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Unread 02-16-2012, 09:00 PM   #1
musclenut
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What year wrangler or cherokee has the best ax-15 that will fit a cj7 258

I'm wanting to swap the t-4 that's in my 82 cj-7 with a 258 out with a ax-15 What years wrangler or cherokee is best for the swap?

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Unread 02-16-2012, 11:27 PM   #2
BagusJeep
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94-99 with the external slave cylinder.
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1981 CJ7 258ci - Bagusjeep
1984 CJ7 258ci - Puthijeep
1981 J20 258ci - Gladys
1995 Cherokee 4.0 - CHEROKEE
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Unread 02-16-2012, 11:48 PM   #3
1986cj
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2x on the 94-99 external. I have never had a Jeep with ether, but I had a Ford Bronco II and my son has a Ford Explorer and both have a internal hydraulic thought out bearing. What a joke they are for something that you are going to wheel and give the clutch a good work out. Adjustment? aint none.
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Unread 02-17-2012, 01:21 AM   #4
n3vrknowitwasme
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Quote:
Originally Posted by musclenut
I'm wanting to swap the t-4 that's in my 82 cj-7 with a 258 out with a ax-15 What years wrangler or cherokee is best for the swap?
Would like to see a build thread for this!
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Unread 02-17-2012, 02:20 AM   #5
BagusJeep
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Quote:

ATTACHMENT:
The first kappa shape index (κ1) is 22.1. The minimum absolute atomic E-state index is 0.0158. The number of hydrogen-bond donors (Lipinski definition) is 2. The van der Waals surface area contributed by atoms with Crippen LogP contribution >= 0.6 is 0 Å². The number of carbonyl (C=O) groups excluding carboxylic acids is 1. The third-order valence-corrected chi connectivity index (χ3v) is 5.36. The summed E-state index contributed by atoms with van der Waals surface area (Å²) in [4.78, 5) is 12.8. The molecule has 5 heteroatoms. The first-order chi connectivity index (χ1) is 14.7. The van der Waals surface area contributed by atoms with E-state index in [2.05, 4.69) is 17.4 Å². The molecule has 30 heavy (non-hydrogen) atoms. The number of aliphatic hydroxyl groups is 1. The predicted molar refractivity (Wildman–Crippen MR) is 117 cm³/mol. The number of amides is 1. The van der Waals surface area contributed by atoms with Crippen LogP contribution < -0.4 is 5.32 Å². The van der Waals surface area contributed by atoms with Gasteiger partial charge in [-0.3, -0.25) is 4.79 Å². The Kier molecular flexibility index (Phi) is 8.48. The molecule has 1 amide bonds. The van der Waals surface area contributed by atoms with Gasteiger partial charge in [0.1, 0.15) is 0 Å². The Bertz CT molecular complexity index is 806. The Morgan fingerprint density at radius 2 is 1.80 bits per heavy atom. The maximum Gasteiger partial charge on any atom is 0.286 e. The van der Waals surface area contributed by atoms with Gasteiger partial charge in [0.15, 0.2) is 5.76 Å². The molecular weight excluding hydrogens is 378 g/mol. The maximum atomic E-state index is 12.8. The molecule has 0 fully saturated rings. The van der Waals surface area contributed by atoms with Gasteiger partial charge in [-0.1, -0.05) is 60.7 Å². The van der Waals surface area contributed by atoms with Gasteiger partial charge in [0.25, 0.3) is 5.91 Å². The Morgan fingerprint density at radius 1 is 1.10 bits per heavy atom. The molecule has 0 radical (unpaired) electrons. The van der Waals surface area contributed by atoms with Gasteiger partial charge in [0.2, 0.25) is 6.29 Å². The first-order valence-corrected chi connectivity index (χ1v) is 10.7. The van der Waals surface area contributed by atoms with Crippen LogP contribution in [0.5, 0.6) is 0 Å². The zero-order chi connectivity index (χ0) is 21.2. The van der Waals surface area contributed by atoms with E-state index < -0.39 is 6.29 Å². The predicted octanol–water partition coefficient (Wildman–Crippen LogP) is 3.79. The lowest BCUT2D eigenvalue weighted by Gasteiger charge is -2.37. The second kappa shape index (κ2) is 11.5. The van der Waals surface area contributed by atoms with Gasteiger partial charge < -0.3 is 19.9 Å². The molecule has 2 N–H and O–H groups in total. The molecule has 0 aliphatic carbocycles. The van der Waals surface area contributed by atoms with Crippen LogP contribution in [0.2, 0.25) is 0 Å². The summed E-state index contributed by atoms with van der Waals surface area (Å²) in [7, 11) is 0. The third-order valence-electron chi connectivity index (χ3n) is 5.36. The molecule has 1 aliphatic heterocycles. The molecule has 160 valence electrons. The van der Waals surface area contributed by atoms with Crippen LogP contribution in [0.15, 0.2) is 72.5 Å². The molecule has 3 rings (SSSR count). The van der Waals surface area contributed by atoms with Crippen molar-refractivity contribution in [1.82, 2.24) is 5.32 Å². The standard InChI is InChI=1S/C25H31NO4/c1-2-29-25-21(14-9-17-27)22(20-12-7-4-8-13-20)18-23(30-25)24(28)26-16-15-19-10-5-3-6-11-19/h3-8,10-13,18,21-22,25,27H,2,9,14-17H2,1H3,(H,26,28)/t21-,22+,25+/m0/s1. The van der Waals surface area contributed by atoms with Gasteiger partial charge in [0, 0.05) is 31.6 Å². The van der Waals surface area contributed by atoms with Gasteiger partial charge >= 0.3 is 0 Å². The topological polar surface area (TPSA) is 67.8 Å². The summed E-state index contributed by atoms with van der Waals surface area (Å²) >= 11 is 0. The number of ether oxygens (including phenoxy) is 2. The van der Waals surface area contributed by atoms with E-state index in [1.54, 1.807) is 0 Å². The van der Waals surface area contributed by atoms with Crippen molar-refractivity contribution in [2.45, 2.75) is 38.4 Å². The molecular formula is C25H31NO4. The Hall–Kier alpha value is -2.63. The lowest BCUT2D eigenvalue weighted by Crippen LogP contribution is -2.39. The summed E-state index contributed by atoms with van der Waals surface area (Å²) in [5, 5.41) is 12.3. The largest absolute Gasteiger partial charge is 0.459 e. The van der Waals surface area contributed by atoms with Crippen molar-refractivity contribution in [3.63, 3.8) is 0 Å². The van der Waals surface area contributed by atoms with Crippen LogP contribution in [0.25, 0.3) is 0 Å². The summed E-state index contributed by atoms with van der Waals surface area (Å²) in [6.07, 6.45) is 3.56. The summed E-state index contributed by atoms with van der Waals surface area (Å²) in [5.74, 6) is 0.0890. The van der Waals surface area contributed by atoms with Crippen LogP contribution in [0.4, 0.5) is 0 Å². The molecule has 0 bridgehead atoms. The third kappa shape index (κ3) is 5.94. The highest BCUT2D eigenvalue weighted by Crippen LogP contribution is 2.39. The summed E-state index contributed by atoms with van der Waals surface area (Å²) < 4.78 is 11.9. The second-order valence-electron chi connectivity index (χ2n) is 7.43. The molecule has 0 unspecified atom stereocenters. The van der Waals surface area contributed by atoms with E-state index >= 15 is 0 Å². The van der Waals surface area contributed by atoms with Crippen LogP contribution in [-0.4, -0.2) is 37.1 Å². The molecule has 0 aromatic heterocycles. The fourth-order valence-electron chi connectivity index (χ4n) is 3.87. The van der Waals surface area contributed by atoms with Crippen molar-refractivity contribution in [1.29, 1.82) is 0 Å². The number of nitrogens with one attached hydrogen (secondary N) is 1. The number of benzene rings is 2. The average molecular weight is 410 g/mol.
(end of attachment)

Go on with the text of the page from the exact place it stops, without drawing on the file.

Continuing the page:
Originally Posted by n3vrknowitwasme View Post
Would like to see a build thread for this!
You wish is my command, oh great never knew it was you:

JeepForum.com > Models > Jeep CJ Forum > Official 4.0 AX-15 swap thread
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BagusJeep lives in Bali, the Land of Temples.
With a Jeep every prayer counts.

1981 CJ7 258ci - Bagusjeep
1984 CJ7 258ci - Puthijeep
1981 J20 258ci - Gladys
1995 Cherokee 4.0 - CHEROKEE
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Unread 02-17-2012, 06:22 AM   #6
musclenut
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What are the best years of wrangler or cherokee to nab an efi system from, and the head and manifolds for a 4.0 head conversion?
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Unread 02-17-2012, 06:35 AM   #7
Area.3.Fiftyone
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FWIW: You can convert any internal AX15 to external by swapping the bellhousing, input shaft snout and fork.

Same goes for an AX5.
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Unread 02-17-2012, 07:10 AM   #8
jeepdaddy2000
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Quote:
What a joke they are for something that you are going to wheel and give the clutch a good work out. Adjustment? aint none.
Just a note. Virtually all hydraulic clutch systems are self adjusting at the slave cylinder. They are designed for the t/o bearing to be in contact with the clutch at all times. The slack is taken up by the cylinder itself, much like a hydraulic cam lifter.
As for the internal versus external slaves, there are pluses and minuses to both. Internal cylinders eliminate forks and pivot points, provide even pressure around the t/o bearing, and are shielded against most of the dirt and debris that get driven up against the side of the bellhousing. Their greatest downfall to me is if one goes bad, well, lets just do a clutch while we are in there.......
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